# Using Fourier Analysis to fit function to data

I have 24 values for Y and corresponding 24 values for the Y values are measured experimentally,

while t has values : `t=[1,2,3........24]`

I want to find the relationship between Y and t as an equation using Fourier analysis,

what I have tried and done is:

I wrote the following MATLAB code:

``````Y=[10.6534
9.6646
8.7137
8.2863
8.2863
8.7137
9.0000
9.5726
11.0000
12.7137
13.4274
13.2863
13.0000
12.7137
12.5726
13.5726
15.7137
17.4274
18.0000
18.0000
17.4274
15.7137
14.0297
12.4345];

ts=1; % step

t=1:ts:24; % the period is 24

f=[-length(t)/2:length(t)/2-1]/(length(t)*ts); % computing frequency interval

M=abs(fftshift(fft(Y)));

figure;plot(f,M,'LineWidth',1.5);grid % plot of harmonic components

figure;

plot(t,Y,'LineWidth',1.5);grid % plot of original data Y

figure;bar(f,M);grid % plot of harmonic components as bar shape
``````

the results of the bar figure is:

Now, I want to find the equation for these harmonic components which represent the data. After that I want to draw the original data Y with the data found from the fitting function and the two curves should be close to each other.

Should I use cos or sin or -sin or -cos?

In another way, what is the rule to represent these harmonics as a function: `Y = f (t)` ?

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An example done with your data and Mathematica using Discrete sine transform. Hope you can extrapolate to Matlab:

``````n = 24;
xg = N[Range[n]]/n
fg = l                             (*your list *)

fp = ListPlot[Transpose[{xg, fg}], PlotRange -> All] (*points plot*)

coef = FourierDST[fg, 1]/Sqrt[n/2]; (*Fourier transform*)

Show[fp, Plot[Sum[coef[[r]]*Sin[Pi r x], {r, n - 1}], {x, -1, 1},
PlotRange -> All]]
``````

The coefficients are:

``````{16.6411,    -4.00062,    5.31557, -1.38863,    2.89762,    0.898562,
1.54402,   -0.116046,   1.54847,  0.136079,   1.16729,    0.156489,
0.787476,  -0.0879736,  0.747845, 0.00903859, 0.515012,   0.021791,
0.35001,    0.0159676,  0.215619, 0.0122281,  0.0943376, -0.00150218}
``````

More detailed view:

Edit

However, as an even function seems to be better, I made also a discrete fourier cosine transform of type 3, which works much better:

In this case the coefficients are:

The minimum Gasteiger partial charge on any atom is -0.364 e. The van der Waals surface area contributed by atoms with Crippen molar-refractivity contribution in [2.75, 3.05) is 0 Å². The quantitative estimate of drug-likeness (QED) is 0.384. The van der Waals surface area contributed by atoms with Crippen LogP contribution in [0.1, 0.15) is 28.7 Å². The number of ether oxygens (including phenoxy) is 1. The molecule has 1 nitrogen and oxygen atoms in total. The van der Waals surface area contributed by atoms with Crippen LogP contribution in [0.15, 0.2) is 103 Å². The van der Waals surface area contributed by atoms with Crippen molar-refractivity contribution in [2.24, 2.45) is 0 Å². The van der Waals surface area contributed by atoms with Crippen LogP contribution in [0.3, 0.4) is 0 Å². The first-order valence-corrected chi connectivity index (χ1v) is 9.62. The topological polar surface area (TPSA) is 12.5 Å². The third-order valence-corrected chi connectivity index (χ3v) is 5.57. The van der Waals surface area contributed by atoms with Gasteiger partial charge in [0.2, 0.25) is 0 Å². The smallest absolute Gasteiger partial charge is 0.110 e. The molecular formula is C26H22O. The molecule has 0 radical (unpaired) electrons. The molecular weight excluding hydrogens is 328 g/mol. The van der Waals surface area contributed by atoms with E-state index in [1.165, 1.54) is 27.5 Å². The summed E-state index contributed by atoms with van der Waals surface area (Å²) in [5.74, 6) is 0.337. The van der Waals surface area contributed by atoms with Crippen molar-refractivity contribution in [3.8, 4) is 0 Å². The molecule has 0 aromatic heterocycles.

``````{14.7384,  -8.93197,   4.56404,  -2.85262,   2.42847,   -0.249488,
0.565181,-0.848594,  0.958699, -0.468337,  0.660136,  -0.317903,
0.390689,-0.457621,  0.427875, -0.260669,  0.278931,  -0.166846,
0.18547, -0.102438,  0.111731, -0.0425396, 0.0484102, -0.00559378}
``````

And the plotting of coeffs and function are obtained by:

``````coef  = FourierDCT[fg, 3]/Sqrt[n];(*Fourier transform*)
f[x_]:= Sum[coef[[r]]*Cos[Pi (r - 1/2) x], {r, n - 1}]
``````

You'll have to experiment a little ...

-

Depends on what MATLAB gave you back. It's either sine and cosine or a complex exponential.

Most FFT algorithms that I know of usually demand that the number of data points be an integer power of two. The closest one for your data set is 32, so you should pad it out with zeros.

-
Padding out with 0s will change the results of a FFT considerably, which may hide useful signal. If you can you should sample to a power of 2 for the reasons you gave, but if you have the data, use the data you have. However that said, en.wikipedia.org/wiki/Bluestein%27s_FFT_algorithm allows a FFT of any size, including primes, to happen in time `O(n log(n))`. So you don't actually have to use powers of 2. – btilly Mar 27 '11 at 3:01

I found the solution I was aiming to get but for some reason everything is shifted by 1

Here is the code:

``````ts = 1; % time step
t = [1:ts:24];
fs = 1/ts; % frequency step
f=[-length(t)/2:length(t)/2-1]/(length(t)*ts); % frequency formula

%data
P=[10.7083
9.7003
8.9780
8.4531
8.1653
8.2633
8.8795
9.9850
11.3289
12.5172
13.2012
13.2720
12.9435
12.6647
12.8940
13.8516
15.3819
17.0033
18.1227
18.3039
17.4531
15.8322
13.9056
12.1154];

plot(t,P,'LineWidth',1.5);grid
xlabel('time (hours)');ylabel('Power (MW)')
title('Power Profile for 2nd Feb, 1998')

% fourier transform analysis
P1 = fft(P)/length(t);
P2=fftshift(P1);
amp=abs(P2); % amplitude
phi = angle(P2); % phase angle

figure
subplot(211),stem(f,amp,'LineWidth',1.5),grid
xlabel('frequency (Hz)');ylabel('amplitude (MW)')
subplot(212),stem(f,phi,'LineWidth',1.5),grid

% NOW, I WILL CONSTRUCT THE MODEL FROM THE FIGURE
% THE STRUCTURE IS:
% Pmodel=Ai*COS(i*w*t+phii)
% where,  w=2*pi/24  and  i is the harmonic order
% Here, up to the third harmonic is enough
% and using Parseval's Theorem, the model is:

% PP=12.6635+2*(1.9806*cos(w*tt+1.807)+0.86388*cos(2*w*tt+2.0769)+0.39683*cos(3*w*tt-    1.8132));

w=2*pi/24;

Pmodel=12.6635+2*(1.9806*cos(w*t+1.807)+0.86388*cos(2*w*t+2.0769)+0.39686*cos(3*w*t-1.8132));

figure
plot(t,P,'LineWidth',1.5);grid on
hold on;
plot(t,Pmodel,'r','LineWidth',1.5)
legend('original','model');xlabel('time (hours )');ylabel('Power (MW)')

% But here is a problem, the modeled signal is shifted
% by 1 comparing to the original one
% I redraw the two figures together by plotting Pmodeled vs t+1
% Actually, I don't know why it is shifted, but they are
% exactly identical with shifting by 1

figure
plot(t,P,'LineWidth',1.5);grid on
hold on;
plot(t+1,Pmodel,'r','LineWidth',1.5)
legend('original','model');xlabel('time (hours )');ylabel('Power (MW)')
``````

Why has this shifting problem happened, and how can I solve it?

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